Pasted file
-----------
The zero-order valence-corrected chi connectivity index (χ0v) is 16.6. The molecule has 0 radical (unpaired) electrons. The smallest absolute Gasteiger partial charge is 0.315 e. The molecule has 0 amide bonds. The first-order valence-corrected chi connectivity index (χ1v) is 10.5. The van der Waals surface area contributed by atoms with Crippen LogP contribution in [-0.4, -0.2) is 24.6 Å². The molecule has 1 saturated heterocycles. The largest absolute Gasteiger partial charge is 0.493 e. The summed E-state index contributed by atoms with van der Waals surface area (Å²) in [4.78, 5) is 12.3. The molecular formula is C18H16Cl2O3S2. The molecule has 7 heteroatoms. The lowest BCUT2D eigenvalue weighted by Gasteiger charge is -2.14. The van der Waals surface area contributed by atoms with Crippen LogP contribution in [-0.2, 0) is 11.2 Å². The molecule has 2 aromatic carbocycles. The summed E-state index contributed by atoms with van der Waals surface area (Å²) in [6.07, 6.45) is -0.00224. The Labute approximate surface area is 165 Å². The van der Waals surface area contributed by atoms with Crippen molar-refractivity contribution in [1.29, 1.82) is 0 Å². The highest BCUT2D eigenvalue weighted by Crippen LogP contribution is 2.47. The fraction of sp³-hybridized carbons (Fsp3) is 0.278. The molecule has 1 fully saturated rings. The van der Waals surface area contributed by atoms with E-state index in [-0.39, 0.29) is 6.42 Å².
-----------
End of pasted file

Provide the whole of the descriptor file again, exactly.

The zero-order valence-corrected chi connectivity index (χ0v) is 16.6. The molecule has 0 radical (unpaired) electrons. The smallest absolute Gasteiger partial charge is 0.315 e. The molecule has 0 amide bonds. The first-order valence-corrected chi connectivity index (χ1v) is 10.5. The van der Waals surface area contributed by atoms with Crippen LogP contribution in [-0.4, -0.2) is 24.6 Å². The molecule has 1 saturated heterocycles. The largest absolute Gasteiger partial charge is 0.493 e. The summed E-state index contributed by atoms with van der Waals surface area (Å²) in [4.78, 5) is 12.3. The molecular formula is C18H16Cl2O3S2. The molecule has 7 heteroatoms. The lowest BCUT2D eigenvalue weighted by Gasteiger charge is -2.14. The van der Waals surface area contributed by atoms with Crippen LogP contribution in [-0.2, 0) is 11.2 Å². The molecule has 2 aromatic carbocycles. The summed E-state index contributed by atoms with van der Waals surface area (Å²) in [6.07, 6.45) is -0.00224. The Labute approximate surface area is 165 Å². The van der Waals surface area contributed by atoms with Crippen molar-refractivity contribution in [1.29, 1.82) is 0 Å². The highest BCUT2D eigenvalue weighted by Crippen LogP contribution is 2.47. The fraction of sp³-hybridized carbons (Fsp3) is 0.278. The molecule has 1 fully saturated rings. The van der Waals surface area contributed by atoms with E-state index in [-0.39, 0.29) is 6.42 Å².